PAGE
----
HSE could save €200m a year with off-patent drugs – report

Industry group for generics and biosimilars says drug costs a ‘millstone’ for HSE funding

The health service could save up to €1 billion in its medicines budget over the next five years, according to the group representing the sector. Photograph: Getty

The health service could save up to €1 billion in its medicines budget over the next five years, according to the group representing the sector. Photograph: Getty

 

The health service could save up to €1 billion in its medicines budget over the next five years through increased use of generic and biosimilar products, according to the group representing the sector.

Medicines for Ireland says that the use of generics and biosimilars has saved the State €1.6 billion since 2013. and it argues that increased use of such drugs could save an average of €200 million a year on the HSE ’s €2.3 billion budget for medicines by 2026.

“These projections are on the conservative end of the spectrum and further savings are achievable if there are higher targets set for uptake in generics and biosimilar medicines,” according to a report, Reductions in the Cost of Medicines, from the group that represents makers of generic and biosimilar drugs.

The assertion comes against a background of the last government rejecting a plea by the HSE board in February for up to €20 million in special funds for newly available drugs and medicines this year. At the time the Department of Health told the HSE board that no additional money was available.

The savings suggested by Medicines for Ireland in its report amount to 10 times this figure.

“Failure to address the high cost of medicines with more sustainable generic or biosimilar options will ensure that funding constraints remain a millstone around the neck of an already overstretched healthcare system,” said Medicines for Ireland chairman David Delaney. “The current penetration rate for biosimilars medicine in Ireland is below 50 per cent, while the average across other EU countries is in the range of 80-90 per cent, demonstrating the immense opportunity for further savings in this area.”

Generics are copies of medicines that are no longer protected by patents. As a result, they are available at much cheaper prices. Biosimilars act in much the same way in the more modern and very expensive biologics market. Although it is impossible to precisely replicate a biologic medicine, biosimilars must also be approved by pharma regulators and must show no clinically meaningful difference to the off-patent biologic it imitates.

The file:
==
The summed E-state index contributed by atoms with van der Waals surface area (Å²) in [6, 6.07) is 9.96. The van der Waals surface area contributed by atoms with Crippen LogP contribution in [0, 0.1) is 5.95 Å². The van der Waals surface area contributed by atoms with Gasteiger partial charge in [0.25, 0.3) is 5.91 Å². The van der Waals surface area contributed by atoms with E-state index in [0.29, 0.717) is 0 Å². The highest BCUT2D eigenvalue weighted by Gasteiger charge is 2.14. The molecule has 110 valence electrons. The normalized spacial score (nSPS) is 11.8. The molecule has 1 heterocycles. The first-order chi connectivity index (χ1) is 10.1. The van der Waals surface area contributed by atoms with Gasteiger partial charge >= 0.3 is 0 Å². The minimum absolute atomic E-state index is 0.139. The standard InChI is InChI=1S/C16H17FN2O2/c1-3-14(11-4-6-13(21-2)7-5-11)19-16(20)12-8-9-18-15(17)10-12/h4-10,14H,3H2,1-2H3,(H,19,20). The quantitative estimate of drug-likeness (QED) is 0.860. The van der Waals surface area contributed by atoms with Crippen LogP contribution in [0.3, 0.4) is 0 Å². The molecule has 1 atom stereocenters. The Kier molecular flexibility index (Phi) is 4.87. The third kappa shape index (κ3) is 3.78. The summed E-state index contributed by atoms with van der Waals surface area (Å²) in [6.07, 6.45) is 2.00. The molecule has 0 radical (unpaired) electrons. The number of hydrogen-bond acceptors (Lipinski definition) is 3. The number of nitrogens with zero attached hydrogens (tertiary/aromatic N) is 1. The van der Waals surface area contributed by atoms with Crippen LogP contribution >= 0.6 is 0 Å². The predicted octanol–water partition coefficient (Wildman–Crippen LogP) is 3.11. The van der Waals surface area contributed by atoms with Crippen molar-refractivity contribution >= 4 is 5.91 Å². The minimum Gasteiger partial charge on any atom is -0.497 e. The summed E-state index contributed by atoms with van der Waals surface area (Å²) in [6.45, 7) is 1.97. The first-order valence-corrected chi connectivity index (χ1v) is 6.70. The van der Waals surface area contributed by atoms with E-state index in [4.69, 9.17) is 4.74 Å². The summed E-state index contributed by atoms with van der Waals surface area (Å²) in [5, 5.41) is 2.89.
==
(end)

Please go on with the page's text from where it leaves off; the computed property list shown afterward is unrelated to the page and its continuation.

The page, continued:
‘Needless spending’

The Irish Pharmacy Union said this week that greater use of biosimilar drugs was “one of the most effective cost savings the Government could implement”.

Failure to implement a policy in this area had resulted in more than €300 million in “needless additional spending” over recent years, it added.

Medicines for Ireland said increased expenditure from the Covid-19 pandemic was placing even greater pressure on the resources of the HSE, “therefore measures to help reduce the cost of medicines and increase access to medicines for patients, need to be prioritised”.

For comparison, it states that €200 million in annual savings could deliver 6,000 additional nurses or 3,500 extra nursing home beds for the HSE.

However, there would be strong pressure from the pharmaceutical industry to direct any savings towards funding for new and more innovative patented medicines that are currently struggling to secure approval because of the budget shortfalls.

The pharma sector is gearing up for negotiations with the Government over a new multi-year supply and pricing agreement for medicines.

Mr Delaney said that, over the past 12 months, the average reimbursed price of generic medicines was six times less expensive than non-generic medicines.

“The policy proposals set out in this report outline the opportunity for government to free up significant HSE resources by avoiding an annual spend of hundreds of millions of euro on high-cost patented medicines,” he said.